Too downbeat, too dour?
If this were the movie Groundhog Day, I'm about midway through Phil Connor's nihilistic, damn-it-all-straight-to-hail phase:
Enough of that -- let's go, kiddos:
Big loss for some heavy-hitters in a per curiam reversal of a plaintiff's jury verdict.
Another slip-and-fall, another Publix victory:
We likewise conclude, viewing the evidence in the light most favorable to the plaintiff, that Publix Super Markets was not negligent and cannot be held liable.You can't get a redo if you miss appealing the final judgment the first time around.
If you dismiss without prejudice, the defendant is now the "prevailing party" for purposes of any fee-shifting statute (plus the court need not hold an evidentiary hearing)?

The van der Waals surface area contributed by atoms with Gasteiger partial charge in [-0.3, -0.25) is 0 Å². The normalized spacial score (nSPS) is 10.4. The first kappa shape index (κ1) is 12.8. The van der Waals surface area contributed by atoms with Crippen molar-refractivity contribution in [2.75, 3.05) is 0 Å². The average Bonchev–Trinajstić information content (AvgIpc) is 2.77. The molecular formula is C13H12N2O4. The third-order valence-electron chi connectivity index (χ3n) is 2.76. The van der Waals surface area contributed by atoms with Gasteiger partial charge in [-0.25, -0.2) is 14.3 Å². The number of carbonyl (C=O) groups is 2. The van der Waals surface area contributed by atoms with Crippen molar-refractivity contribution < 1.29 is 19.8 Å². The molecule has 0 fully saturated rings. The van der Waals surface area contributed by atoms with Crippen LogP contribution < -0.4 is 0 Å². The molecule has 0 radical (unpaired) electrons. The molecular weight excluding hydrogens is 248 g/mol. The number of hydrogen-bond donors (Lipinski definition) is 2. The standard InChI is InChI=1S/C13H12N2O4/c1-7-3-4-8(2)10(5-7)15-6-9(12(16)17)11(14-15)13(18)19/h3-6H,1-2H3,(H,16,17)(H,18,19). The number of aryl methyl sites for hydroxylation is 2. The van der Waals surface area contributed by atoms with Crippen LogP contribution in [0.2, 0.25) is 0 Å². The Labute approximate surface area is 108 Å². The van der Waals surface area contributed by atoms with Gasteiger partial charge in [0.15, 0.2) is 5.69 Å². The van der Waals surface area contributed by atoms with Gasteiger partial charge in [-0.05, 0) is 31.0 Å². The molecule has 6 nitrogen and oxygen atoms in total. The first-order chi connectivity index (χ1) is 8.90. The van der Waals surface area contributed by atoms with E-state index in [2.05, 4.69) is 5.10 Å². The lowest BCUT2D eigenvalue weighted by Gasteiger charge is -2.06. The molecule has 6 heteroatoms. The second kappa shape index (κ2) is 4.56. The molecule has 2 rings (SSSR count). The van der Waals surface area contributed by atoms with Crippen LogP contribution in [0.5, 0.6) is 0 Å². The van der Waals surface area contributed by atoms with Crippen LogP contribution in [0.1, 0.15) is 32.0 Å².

Did I read that right:
We affirm the trial court’s final judgment awarding attorney’s fees to appellees as “prevailing parties” pursuant to section 718.303(1),1 Florida Statutes (2008), following appellant’s voluntary dismissal without prejudice. The trial court properly followed Thornber v. City of Fort Walton Beach, 568 So. 2d 914 (Fla. 1990), which established, as a general rule, that “when a plaintiff voluntarily dismisses an action, the defendant is the prevailing party.” Id. at 919 (citing Stuart Plaza, Ltd. v. Atlantic Coast Dev. Corp., 493 So. 2d 1136 (Fla. 4th DCA 1986)).Ok I've had enough.
Let's try again tomorrow!